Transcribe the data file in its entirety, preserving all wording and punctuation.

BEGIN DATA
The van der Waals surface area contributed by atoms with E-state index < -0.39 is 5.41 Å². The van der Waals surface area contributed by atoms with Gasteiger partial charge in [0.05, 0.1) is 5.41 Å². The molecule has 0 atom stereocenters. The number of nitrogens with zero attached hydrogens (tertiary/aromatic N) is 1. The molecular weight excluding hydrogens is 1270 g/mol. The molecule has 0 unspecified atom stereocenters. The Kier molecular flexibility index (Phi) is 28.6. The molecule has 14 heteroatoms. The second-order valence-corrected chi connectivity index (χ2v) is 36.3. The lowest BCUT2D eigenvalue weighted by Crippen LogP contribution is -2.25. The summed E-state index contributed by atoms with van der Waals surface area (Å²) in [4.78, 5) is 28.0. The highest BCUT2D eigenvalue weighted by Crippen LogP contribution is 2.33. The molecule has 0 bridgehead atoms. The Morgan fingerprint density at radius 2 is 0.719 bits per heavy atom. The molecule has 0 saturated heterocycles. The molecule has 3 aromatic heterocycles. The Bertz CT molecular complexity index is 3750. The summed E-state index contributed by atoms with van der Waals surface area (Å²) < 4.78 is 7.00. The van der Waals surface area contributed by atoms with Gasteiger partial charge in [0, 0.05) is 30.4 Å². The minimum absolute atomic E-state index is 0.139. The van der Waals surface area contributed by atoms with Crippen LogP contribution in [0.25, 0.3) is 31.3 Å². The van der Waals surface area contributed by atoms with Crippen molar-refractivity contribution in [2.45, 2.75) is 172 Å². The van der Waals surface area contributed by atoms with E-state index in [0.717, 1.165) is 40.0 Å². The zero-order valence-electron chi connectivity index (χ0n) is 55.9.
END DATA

The van der Waals surface area contributed by atoms with E-state index < -0.39 is 5.41 Å². The van der Waals surface area contributed by atoms with Gasteiger partial charge in [0.05, 0.1) is 5.41 Å². The molecule has 0 atom stereocenters. The number of nitrogens with zero attached hydrogens (tertiary/aromatic N) is 1. The molecular weight excluding hydrogens is 1270 g/mol. The molecule has 0 unspecified atom stereocenters. The Kier molecular flexibility index (Phi) is 28.6. The molecule has 14 heteroatoms. The second-order valence-corrected chi connectivity index (χ2v) is 36.3. The lowest BCUT2D eigenvalue weighted by Crippen LogP contribution is -2.25. The summed E-state index contributed by atoms with van der Waals surface area (Å²) in [4.78, 5) is 28.0. The highest BCUT2D eigenvalue weighted by Crippen LogP contribution is 2.33. The molecule has 0 bridgehead atoms. The Morgan fingerprint density at radius 2 is 0.719 bits per heavy atom. The molecule has 0 saturated heterocycles. The molecule has 3 aromatic heterocycles. The Bertz CT molecular complexity index is 3750. The summed E-state index contributed by atoms with van der Waals surface area (Å²) < 4.78 is 7.00. The van der Waals surface area contributed by atoms with Gasteiger partial charge in [0, 0.05) is 30.4 Å². The minimum absolute atomic E-state index is 0.139. The van der Waals surface area contributed by atoms with Crippen LogP contribution in [0.25, 0.3) is 31.3 Å². The van der Waals surface area contributed by atoms with Crippen molar-refractivity contribution in [2.45, 2.75) is 172 Å². The van der Waals surface area contributed by atoms with E-state index in [0.717, 1.165) is 40.0 Å². The zero-order valence-electron chi connectivity index (χ0n) is 55.9.